The Sons of Katie Elder

The Sons of Katie Elder (4/13/08) TV-HDMOV (1965 *½) Directed by Henry Hathaway. John Wayne and Dean Martin play two of the four sons of a beloved woman, now dead. When they return to town for her funeral, they get (as they say) “more than they bargained for.” At 122 minutes, this film dragged, and I was frankly relieved when it was done. The only bright light in the whole thing was seeing a young Dennis Hopper as the twitchy son of a land-grabbing jerk, played by infinitely recognizable James Gregory.

Blazing Saddles

Blazing Saddles (4/12/08) TV-HDMOV (1974 ***) Directed by Mel Brooks. I have probably seen this at some point in my life, but I’ll be damned if I can pinpoint exactly when. Probably I watched it sometime in the early eighties during the early days of R-rated cable TV. It was fun enough — some consider it a classic. Hell, it made #6 on AFI’s “100 Years… 100 Laughs” list. You know what? I didn’t find it all that funny, actually. Let me try to explain: Blazing Saddles, from start to finish, felt like really polished 1960’s-era sketch comedy that had been made more adult via adult language and sex, race and drug references. And that’s pretty much what it was. I wanted to like it more. I guess I’m just not a Mel Brooks kinda guy.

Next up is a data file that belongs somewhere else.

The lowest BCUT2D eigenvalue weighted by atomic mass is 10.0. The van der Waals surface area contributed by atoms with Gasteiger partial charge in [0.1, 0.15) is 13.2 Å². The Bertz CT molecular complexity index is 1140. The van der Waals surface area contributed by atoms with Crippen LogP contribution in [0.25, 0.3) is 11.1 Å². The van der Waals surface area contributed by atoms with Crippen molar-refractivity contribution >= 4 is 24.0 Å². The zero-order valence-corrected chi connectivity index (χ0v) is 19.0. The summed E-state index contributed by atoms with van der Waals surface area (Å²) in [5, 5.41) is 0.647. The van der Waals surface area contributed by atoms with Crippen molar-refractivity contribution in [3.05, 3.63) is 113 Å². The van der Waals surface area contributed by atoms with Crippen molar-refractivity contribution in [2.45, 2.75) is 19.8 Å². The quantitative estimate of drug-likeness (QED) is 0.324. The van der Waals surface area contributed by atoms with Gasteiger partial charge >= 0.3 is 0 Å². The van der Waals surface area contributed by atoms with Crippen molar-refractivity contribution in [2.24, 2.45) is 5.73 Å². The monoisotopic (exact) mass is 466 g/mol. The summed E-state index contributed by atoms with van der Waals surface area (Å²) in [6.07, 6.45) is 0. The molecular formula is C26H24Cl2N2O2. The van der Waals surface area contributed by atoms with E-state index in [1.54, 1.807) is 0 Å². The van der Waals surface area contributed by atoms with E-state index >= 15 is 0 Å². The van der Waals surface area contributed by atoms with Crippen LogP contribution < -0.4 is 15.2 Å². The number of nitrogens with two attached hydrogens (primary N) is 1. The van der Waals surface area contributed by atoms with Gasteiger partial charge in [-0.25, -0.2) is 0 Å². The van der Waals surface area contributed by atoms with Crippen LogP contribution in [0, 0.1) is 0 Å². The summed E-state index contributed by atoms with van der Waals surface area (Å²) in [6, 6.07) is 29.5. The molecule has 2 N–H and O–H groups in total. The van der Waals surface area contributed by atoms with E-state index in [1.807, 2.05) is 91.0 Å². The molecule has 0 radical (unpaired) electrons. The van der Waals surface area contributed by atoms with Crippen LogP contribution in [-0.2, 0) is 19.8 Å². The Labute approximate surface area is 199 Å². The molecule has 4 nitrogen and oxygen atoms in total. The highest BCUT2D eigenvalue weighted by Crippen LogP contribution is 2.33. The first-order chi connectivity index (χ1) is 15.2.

Who Lives?

Who Lives? (4/12/08) Play (2006 ***) Written by Christopher Meeks. Meeks is a writing teacher of mine who wrote this play a decade ago. Set in the early 1960’s, Who Lives? is nominally about a selection board who decides which select patients should be allowed to use a small number of experimental kidney dialysis machines. The play was about more than that of course, it was also about how one measures a life. As interesting as the premise was, I’m afraid that I wasn’t nearly as entertained by it than I have been by some of Meeks’ other writings. However, that may be a reflection of my inexperience reading plays.